Tuesday saw global oil prices maintain a downward trend, crashing to $48 per barrel, well below a record high of $115 a barrel just less than a year ago. The latest fall has been tied to the common, long standing factors; oversupply by non OPEC members, OPEC’s refusal to cut production, and reduced demand from major importers such as the US, driven by its need to develop its shale resources.

The effects have been felt in similar fashion by most smaller oil producing nations. Venezuela, Libya, Algeria, and Nigeria have all been hit with significant shrunken revenues, particularly in the last quarter of 2014. Most of which, including Nigeria, have revised budget estimates for the coming year(s) to align spending with a predicted near oil future.

Nigeria, Africa’s biggest producer, capped its budget benchmark at $65 per barrel for 2015. This was only sealed after three revisions downward, following a panic-filled period in late 2014 where oil prices fell by more than 40 percent. At the time, the country’s Finance Minister, Dr. Ngozi Okonjo-Iweala, emphasized that the benchmark was a conservative one, saying; “the N4.3 trillion budget is based on a benchmark oil price of $65 a barrel, down from $77.50 this year, and a significant cut on previous budgets.”

Not so conservative anymore?

With oil prices still on a free fall, such assertion is expected to be met with more criticism from experts who clamoured for a lower benchmark prior to the presentation. In a recent discussion with journalists, Okonjo-Iweala, who was quoted by Business Today, said “that government adopted $65 per barrel oil price benchmark for the 2015 budget based on research-based projections that oil prices in the global oil market may hover around $70 per barrel from about the second quarter of 2015.”

But oil prices have since fared far from such predictions. The globally sought after commodity is now trading below $48 per barrel, more than $15 below the country’s budget estimates.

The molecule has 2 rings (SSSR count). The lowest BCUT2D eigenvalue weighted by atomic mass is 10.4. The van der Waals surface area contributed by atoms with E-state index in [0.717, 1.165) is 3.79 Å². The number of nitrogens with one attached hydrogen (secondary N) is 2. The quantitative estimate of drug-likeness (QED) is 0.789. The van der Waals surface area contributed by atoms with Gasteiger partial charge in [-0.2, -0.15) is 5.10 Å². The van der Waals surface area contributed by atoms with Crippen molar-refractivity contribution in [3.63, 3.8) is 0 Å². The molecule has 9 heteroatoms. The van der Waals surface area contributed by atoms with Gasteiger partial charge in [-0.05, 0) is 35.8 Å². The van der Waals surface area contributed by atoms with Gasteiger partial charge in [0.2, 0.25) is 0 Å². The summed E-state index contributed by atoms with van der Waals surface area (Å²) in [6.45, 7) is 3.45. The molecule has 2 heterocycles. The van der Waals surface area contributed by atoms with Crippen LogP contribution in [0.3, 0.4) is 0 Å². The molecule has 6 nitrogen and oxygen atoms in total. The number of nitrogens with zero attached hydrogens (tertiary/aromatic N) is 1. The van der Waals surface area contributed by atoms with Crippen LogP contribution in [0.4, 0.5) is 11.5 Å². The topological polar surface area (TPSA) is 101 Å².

It has been speculated that prices could stabilise at about $60 to $65 per barrel by mid 2015. But with top producers like Saudi Arabia and non OPEC energy giant Russia still producing at record highs, such speculations may be tucked in the pocket sooner rather than later.

Already, Morgan Stanley, an American multinational financial service provider, is predicting “more problems” for the global oil market this year, citing a surge in output, estimated at 2 million barrels of surplus oil daily, championed by Russia and the Middle Eastern cartel, as the major factor in what could be an extended period of low oil prices.

The potential endgame

More importantly for the Nigerian economy, it makes its budget benchmark seem less conservative. At $65, should oil prices fall to as low as $30 a barrel, it might be forced to implement less appealing economic actions, ones that will not go down well with the public.

At a period of political tension, with insecurity, purported by the terror group Boko Haram, and its presidential election just over a month away, it might either seek foreign help, in the form of loans from the IMF and World Bank, or pursue more austerity measures; the later is sure to resurrect social unrest as seen during the subsidy removal exercise in January 2012, and further harm the current administration’s chances of been re-elected into power.